Prominent “M” markings on tabby cats are said to represent more than meets the eye.
Cats can offer many benefits, including comfort and even improved mental health!

Cats vs Dogs

But for those of us who take the plunge, how do we select the pets we do? And are cats truly different from dogs? If so, why? Interestingly, people that own dogs tend to score higher on personality traits such as warmth, and rule consciousness, amongst others. Cat people, on the other hand, tend to score higher on traits such as general intelligence and self-reliance.

This may reflect the general societal attitudes in the West that dogs are gregarious and man’s best friend, while cats are aloof, distant, and conniving.

Even Rudyard Kipling himself elocuted on the tale of how cats became domesticated, but only after canines, and only to an extent of their choice. Cats, the literature therefore tells us, are apart, distant, judging. And sadly, our society has generally embraced this.

In a similarly unhelpful way, most behavioral research in veterinary medicine has tended to focus on the behavioral problems of our pets, until recently, Thus, we know a fair amount about problematic personality issues such as anxiety, and aggression, but little about cat and dog personalities themselves. In fact, for a long time, it was argued that pets and animals didn’t have personalities, and the concept was dismissed.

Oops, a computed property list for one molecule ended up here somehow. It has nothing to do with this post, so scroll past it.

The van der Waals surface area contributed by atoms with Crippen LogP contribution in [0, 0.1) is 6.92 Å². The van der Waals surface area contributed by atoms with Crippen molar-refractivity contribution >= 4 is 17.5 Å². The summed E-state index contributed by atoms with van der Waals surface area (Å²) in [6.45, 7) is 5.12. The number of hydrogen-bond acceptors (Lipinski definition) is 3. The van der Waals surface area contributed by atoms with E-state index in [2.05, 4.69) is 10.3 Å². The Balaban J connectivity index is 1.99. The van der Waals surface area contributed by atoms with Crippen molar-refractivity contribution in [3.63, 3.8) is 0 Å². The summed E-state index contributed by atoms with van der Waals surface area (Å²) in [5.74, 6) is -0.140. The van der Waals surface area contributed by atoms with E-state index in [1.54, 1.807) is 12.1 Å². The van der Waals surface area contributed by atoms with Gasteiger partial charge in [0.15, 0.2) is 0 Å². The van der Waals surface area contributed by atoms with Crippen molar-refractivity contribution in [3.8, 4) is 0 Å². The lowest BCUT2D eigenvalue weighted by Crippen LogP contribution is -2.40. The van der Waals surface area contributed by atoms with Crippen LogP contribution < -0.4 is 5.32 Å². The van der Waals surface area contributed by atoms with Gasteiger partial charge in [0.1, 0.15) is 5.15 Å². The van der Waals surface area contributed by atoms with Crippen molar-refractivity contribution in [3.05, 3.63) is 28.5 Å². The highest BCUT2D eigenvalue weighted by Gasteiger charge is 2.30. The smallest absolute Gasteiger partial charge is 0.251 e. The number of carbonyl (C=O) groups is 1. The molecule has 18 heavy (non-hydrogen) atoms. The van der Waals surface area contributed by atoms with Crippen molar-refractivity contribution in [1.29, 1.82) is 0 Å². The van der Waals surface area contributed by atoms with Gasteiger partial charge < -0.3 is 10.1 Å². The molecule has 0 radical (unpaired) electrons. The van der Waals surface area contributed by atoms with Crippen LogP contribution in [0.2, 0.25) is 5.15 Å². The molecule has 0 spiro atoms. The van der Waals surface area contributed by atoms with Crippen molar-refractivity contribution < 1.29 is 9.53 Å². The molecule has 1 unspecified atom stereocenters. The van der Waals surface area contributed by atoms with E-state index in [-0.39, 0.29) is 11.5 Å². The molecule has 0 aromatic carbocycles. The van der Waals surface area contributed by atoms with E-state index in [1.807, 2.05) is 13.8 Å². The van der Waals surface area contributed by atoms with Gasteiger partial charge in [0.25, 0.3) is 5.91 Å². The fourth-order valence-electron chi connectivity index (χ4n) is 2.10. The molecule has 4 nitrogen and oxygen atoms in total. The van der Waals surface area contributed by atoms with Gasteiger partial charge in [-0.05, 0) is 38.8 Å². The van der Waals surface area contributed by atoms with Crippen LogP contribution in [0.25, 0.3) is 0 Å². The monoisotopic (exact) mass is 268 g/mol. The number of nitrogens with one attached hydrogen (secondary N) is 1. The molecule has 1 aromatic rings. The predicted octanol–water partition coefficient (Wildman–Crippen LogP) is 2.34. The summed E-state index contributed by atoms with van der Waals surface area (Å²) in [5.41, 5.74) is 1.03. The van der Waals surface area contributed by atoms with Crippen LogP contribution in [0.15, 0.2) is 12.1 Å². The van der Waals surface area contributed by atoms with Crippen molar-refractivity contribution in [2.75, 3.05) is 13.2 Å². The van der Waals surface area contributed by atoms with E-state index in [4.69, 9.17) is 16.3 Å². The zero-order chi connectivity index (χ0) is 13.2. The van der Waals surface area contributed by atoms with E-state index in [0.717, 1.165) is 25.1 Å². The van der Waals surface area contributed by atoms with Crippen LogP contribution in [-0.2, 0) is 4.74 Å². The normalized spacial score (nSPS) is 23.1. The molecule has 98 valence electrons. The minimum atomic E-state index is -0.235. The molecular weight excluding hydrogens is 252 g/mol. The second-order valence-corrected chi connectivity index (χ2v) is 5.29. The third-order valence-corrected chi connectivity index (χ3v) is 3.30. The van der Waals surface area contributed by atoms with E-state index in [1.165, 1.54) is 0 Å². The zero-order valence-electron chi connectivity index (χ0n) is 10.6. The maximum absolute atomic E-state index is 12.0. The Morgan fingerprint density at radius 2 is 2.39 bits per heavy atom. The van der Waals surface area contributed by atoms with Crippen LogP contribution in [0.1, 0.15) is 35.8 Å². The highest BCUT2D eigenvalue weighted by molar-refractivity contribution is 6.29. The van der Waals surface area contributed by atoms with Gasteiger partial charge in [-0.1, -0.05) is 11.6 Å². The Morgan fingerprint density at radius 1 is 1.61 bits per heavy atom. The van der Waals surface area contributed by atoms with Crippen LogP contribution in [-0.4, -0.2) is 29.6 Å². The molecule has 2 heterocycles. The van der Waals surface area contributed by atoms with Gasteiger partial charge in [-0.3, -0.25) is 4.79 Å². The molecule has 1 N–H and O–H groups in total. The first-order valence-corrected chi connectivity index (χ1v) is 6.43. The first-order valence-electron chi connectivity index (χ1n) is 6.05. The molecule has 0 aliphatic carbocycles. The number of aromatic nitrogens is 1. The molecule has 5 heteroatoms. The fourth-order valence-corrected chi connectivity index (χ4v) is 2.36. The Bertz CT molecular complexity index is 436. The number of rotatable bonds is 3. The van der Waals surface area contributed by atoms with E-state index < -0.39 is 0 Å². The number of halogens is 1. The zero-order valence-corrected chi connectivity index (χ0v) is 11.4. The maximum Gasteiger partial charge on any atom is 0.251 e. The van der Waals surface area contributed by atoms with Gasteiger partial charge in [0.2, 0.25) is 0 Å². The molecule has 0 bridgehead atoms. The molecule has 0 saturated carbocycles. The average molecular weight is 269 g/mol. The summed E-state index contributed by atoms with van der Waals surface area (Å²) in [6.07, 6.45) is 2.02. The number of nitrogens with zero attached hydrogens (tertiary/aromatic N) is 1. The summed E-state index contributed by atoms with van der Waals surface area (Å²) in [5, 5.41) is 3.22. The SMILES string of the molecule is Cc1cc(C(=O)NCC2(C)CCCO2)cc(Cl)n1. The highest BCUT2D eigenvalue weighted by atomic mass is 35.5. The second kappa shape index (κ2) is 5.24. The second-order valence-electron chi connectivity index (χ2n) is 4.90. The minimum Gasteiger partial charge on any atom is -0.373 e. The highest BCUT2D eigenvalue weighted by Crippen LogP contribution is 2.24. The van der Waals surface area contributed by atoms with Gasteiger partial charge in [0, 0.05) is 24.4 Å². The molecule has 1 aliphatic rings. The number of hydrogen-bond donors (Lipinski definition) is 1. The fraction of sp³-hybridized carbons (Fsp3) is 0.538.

Personality is defined as consistent individual behavior patterns, and only recently, has come to focus on pet cats. The implications of such research may have direct positive benefits, as management and welfare strategies may be better placed to target these specific personality traits based on such data. Therefore, a better understanding of our pets may lead to better lives, healthcare, and welfare for all.